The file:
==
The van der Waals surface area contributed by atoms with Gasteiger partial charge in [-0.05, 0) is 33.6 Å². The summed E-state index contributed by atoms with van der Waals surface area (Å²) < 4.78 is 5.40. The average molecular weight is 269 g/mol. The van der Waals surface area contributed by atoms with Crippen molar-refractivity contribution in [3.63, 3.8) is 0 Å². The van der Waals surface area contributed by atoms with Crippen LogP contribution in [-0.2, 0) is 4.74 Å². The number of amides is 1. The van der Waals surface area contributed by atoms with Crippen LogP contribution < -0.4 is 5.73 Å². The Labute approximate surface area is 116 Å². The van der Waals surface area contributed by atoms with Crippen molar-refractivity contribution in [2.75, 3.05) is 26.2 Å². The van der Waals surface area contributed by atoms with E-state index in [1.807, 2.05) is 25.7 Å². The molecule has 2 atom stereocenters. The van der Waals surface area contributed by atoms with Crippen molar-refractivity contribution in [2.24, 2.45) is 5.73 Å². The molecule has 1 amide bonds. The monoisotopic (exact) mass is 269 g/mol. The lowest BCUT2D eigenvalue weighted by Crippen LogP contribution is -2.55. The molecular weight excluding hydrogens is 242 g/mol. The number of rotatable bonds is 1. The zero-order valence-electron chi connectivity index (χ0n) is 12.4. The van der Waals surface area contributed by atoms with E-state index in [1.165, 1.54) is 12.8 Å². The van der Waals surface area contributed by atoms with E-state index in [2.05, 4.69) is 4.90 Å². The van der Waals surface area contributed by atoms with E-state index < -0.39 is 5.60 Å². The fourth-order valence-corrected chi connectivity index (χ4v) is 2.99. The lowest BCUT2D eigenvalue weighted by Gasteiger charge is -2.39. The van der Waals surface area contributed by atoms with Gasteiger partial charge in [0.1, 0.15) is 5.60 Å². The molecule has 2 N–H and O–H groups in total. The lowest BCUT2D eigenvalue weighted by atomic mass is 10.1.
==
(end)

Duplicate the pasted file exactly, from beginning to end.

The van der Waals surface area contributed by atoms with Gasteiger partial charge in [-0.05, 0) is 33.6 Å². The summed E-state index contributed by atoms with van der Waals surface area (Å²) < 4.78 is 5.40. The average molecular weight is 269 g/mol. The van der Waals surface area contributed by atoms with Crippen molar-refractivity contribution in [3.63, 3.8) is 0 Å². The van der Waals surface area contributed by atoms with Crippen LogP contribution in [-0.2, 0) is 4.74 Å². The number of amides is 1. The van der Waals surface area contributed by atoms with Crippen LogP contribution < -0.4 is 5.73 Å². The Labute approximate surface area is 116 Å². The van der Waals surface area contributed by atoms with Crippen molar-refractivity contribution in [2.75, 3.05) is 26.2 Å². The van der Waals surface area contributed by atoms with E-state index in [1.807, 2.05) is 25.7 Å². The molecule has 2 atom stereocenters. The van der Waals surface area contributed by atoms with Crippen molar-refractivity contribution in [2.24, 2.45) is 5.73 Å². The molecule has 1 amide bonds. The monoisotopic (exact) mass is 269 g/mol. The lowest BCUT2D eigenvalue weighted by Crippen LogP contribution is -2.55. The molecular weight excluding hydrogens is 242 g/mol. The number of rotatable bonds is 1. The zero-order valence-electron chi connectivity index (χ0n) is 12.4. The van der Waals surface area contributed by atoms with E-state index in [1.165, 1.54) is 12.8 Å². The van der Waals surface area contributed by atoms with E-state index in [2.05, 4.69) is 4.90 Å². The van der Waals surface area contributed by atoms with E-state index < -0.39 is 5.60 Å². The fourth-order valence-corrected chi connectivity index (χ4v) is 2.99. The lowest BCUT2D eigenvalue weighted by Gasteiger charge is -2.39. The van der Waals surface area contributed by atoms with Gasteiger partial charge in [0.1, 0.15) is 5.60 Å². The molecule has 2 N–H and O–H groups in total. The lowest BCUT2D eigenvalue weighted by atomic mass is 10.1.